buy cytotec online without prescription The jacaranda tree that dominates our back yard hasn’t yet bloomed. The branches may no longer be bare, with new green buds sprouting every day, but i am still waiting for those familiar purple blossoms.
This tree reminds me of childhood Spring days. The tyre swing my Dad hooked over it; the smell of the hot rubber and mown grass that always made me feel nauseous when I hung upside down. The crumpled purple flowers that would squish and ooze into the bed of the trampoline. Looking for hidden treasures in the branches on my birthday.
The tree was in bad shape when we bought the house and the arborist had to get quite heavy-handed with the saw, so I have been concerned that we might not get a rug of purple flowers this year.
Jacarandas also remind me of my maternal grandmother.
During her final years, my once vibrant, independent Nana suffered from dementia and Alzheimer’s Disease. A stroke and this cruel, cruel disease robbed her of the opportunity to spend her final years at home.
Every weekend my Mum would take Nana out, bringing her along on errands and drives, to give her company, some normality and fresh air. She would come along to do the banking, or drive me out to my weekend retail job, all the while scolding me for “dropping out of school to work in a shop. You are such a clever girl”. Each trip I would gently remind her that I was still studying, just working on the weekend, knowing that we’d have the same conversation on the drive home.
Nana also liked to point out the blooming jacarandas. Each time we passed one she’d exclaim “Oh look, what a beautiful jacaranda!”. Each time. And there were a lot of them. It was funny and sweet: every second street we’d hear “Look a jacaranda!” “Quick, look at that beautiful jacaranda!” and (in the way that only family can), it became a bit of a family joke. A way to lighten the mood, but also celebrate how joyful the darn things were.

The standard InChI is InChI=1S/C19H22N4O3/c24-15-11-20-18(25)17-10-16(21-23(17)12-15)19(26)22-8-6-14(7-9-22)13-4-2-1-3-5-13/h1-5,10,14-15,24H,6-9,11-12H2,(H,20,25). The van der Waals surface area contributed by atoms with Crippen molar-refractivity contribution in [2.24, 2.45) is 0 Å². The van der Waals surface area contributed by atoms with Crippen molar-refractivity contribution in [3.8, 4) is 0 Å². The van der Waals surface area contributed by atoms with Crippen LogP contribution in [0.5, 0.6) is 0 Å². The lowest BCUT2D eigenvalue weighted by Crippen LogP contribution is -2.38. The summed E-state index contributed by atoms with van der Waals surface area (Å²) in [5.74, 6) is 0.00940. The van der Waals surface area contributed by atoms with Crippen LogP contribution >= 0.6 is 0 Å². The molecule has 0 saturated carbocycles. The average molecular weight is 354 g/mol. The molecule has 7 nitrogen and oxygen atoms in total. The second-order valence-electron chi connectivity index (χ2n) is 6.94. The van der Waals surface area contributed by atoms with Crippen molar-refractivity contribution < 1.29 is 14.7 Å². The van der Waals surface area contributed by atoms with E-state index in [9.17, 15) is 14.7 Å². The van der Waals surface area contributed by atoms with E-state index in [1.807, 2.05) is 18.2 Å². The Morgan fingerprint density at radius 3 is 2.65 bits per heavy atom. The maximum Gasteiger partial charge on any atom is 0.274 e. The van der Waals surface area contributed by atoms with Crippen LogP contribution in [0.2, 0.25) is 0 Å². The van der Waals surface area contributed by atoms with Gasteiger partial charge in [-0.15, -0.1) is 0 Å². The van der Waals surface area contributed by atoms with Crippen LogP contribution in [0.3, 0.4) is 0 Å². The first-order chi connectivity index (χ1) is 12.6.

Mum fought long and hard to respect her wishes and allow her to stay in her home as long as possible and I’ll always be so proud of her for that. It was a terrible time for my Mum and her sister, both taking care of the woman who cared for them.
My husband, who never got to meet my beautiful Nana, and I were married under a jacaranda tree six years ago.
Today would’ve been my grandmother’s birthday and I remember her in bloom. I remember Enid Blyton books and toast after rainy school pick-ups. I remember sharing Tuesday nights after Girl Guides, neither of us really understanding what was happening on Melrose Place. I remember warm tea and Wheel of Fortune on couch the day I skipped school because I’d started my period. Patterned dresses and lilac perfume. The best birthday gifts. Rock-hard Minties and shortbread biscuits.
And whenever I see a jacaranda, whatever the season I will always smile. I will wait for it to bloom, and love it for the joy it bought her.